Moo Archives

Mite: an OO compiler for Perl

Moose is great, but it does introduce a slight performance hit to your code. In the more than 15 years since it was first released, hardware improvements have made this less of a problem than it once was. Even so, if performance is a concern for your project, Moose might not be what you want. It also has a fairly big collection of non-core dependencies.

Moo is a lighter weight version, minus with meta-object protocol, but supporting nearly all of Moose's other features. It loads faster, sometimes runs faster, and has fewer dependencies. (And most of the dependencies it does have are just modules which used to be part of Moo but were split out into separate distributions.)

But what if you could have fast Moose-like object-oriented code without the dependencies?

In 2013, Michael Schwern started work on Mite to do just that. It was abandoned in 2014, but I've taken it over and expanded the feature set to roughly equivalent to Moo.

Mite is an object-oriented programming compiler for Perl. It allows you to write familiar Moose-like object-oriented code, then compile that into plain Perl with zero non-core dependencies. Your compiled code does not even have a dependency on Mite itself!

Mood Lighting

The lighting in my bedroom uses Philips Hue bulbs — specifically, the coloured ones. Last night, I decided it would be nice to set the three lights in my bedroom to cycle slowly through a set of warm colours using a script.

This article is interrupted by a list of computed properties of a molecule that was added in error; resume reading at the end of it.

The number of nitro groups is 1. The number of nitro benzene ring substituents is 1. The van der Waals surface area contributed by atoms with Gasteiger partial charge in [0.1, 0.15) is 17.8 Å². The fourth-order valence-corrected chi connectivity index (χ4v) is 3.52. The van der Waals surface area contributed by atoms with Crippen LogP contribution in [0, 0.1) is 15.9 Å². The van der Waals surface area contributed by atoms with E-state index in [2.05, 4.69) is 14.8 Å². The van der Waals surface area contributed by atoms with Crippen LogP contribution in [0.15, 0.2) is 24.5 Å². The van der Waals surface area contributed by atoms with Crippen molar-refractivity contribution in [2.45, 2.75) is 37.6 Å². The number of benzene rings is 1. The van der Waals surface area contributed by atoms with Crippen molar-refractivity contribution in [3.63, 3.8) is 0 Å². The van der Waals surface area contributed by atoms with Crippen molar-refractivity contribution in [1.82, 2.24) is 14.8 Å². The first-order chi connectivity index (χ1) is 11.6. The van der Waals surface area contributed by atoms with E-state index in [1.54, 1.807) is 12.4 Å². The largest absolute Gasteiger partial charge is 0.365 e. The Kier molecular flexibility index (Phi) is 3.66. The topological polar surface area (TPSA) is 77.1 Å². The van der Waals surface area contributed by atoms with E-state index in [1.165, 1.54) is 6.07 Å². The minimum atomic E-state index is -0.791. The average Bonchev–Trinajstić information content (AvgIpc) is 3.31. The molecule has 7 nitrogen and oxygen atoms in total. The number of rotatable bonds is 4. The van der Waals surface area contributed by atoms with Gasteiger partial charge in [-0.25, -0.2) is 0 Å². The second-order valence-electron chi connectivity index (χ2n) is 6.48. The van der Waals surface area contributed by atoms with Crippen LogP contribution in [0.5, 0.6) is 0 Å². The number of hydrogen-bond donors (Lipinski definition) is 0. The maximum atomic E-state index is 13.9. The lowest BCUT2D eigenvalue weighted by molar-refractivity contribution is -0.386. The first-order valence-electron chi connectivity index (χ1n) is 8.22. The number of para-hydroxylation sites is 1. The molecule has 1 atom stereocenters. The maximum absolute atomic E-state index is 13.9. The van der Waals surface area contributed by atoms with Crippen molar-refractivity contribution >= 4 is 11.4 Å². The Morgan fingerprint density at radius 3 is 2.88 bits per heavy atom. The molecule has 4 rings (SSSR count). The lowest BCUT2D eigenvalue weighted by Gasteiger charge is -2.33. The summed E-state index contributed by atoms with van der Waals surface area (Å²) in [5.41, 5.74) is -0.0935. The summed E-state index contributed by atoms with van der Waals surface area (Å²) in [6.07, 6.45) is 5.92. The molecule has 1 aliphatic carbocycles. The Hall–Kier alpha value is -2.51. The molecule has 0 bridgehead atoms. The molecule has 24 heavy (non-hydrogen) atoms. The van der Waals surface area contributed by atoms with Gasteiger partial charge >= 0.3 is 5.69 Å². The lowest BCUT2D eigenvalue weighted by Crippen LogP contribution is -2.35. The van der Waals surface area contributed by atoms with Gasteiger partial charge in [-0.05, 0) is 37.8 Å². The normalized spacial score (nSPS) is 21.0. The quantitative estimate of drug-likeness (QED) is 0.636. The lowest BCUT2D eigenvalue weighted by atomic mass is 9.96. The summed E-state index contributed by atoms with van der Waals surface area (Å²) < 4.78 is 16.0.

I didn't want harsh transitions from one colour to the next, but for the lighting to fade from one colour to the next in a smooth gradient. Also, I didn't want the three bulbs to all be the exact same colour, but wanted each bulb to be at different stage in the cycle, like they're "chasing" each other through the colours.

So I whipped up a quick script. It requires the command-line tool hueadm to be installed and set up before we start. You can run hueadm lights to get a list of available lights, and in particular, their ID numbers.


Today I released Zydeco::Lite, a re-implementation of Zydeco but just using standard Perl syntax. So for example, class { ... } becomes class(sub { ...});.

This has the advantage of much faster compile time, similar run time speed, fewer dependencies, and compatibility with older versions of Perl before the keyword API was introduced. Of course, in some circumstances these aren't important concerns, so the nicer syntax of the full Zydeco will be preferred.

Zydeco and Zydeco::Lite are both based on MooX::Press which itself is based on Moo, Type::Tiny, and other modules. I've taken the synopsis example from the Zydeco documentation and rewritten it using the different layers of abstraction.

Web Scraping with Zydeco

So I like to keep local copies of my blog posts as Atom entries, but noticed yesterday that I had a few gaps in my collection. The Atom feeds offered by only have the most recent articles though, so I decided to write a quick script to scrape the posts. Luckily, I managed to get a table containing the URLs for each post I needed, so I didn't need to bother with following links to find the pages; I just needed to grab the content from them.

I thought some people might find the code interesting especially for its use of lazy attributes. This is one of those "it only needs to be used once, so making the code maintainable isn't important" kinds of projects, do bear that in mind. I've cleaned up the whitespace and added comments for this blog post, but other than that, it's just a quickly hacked together script.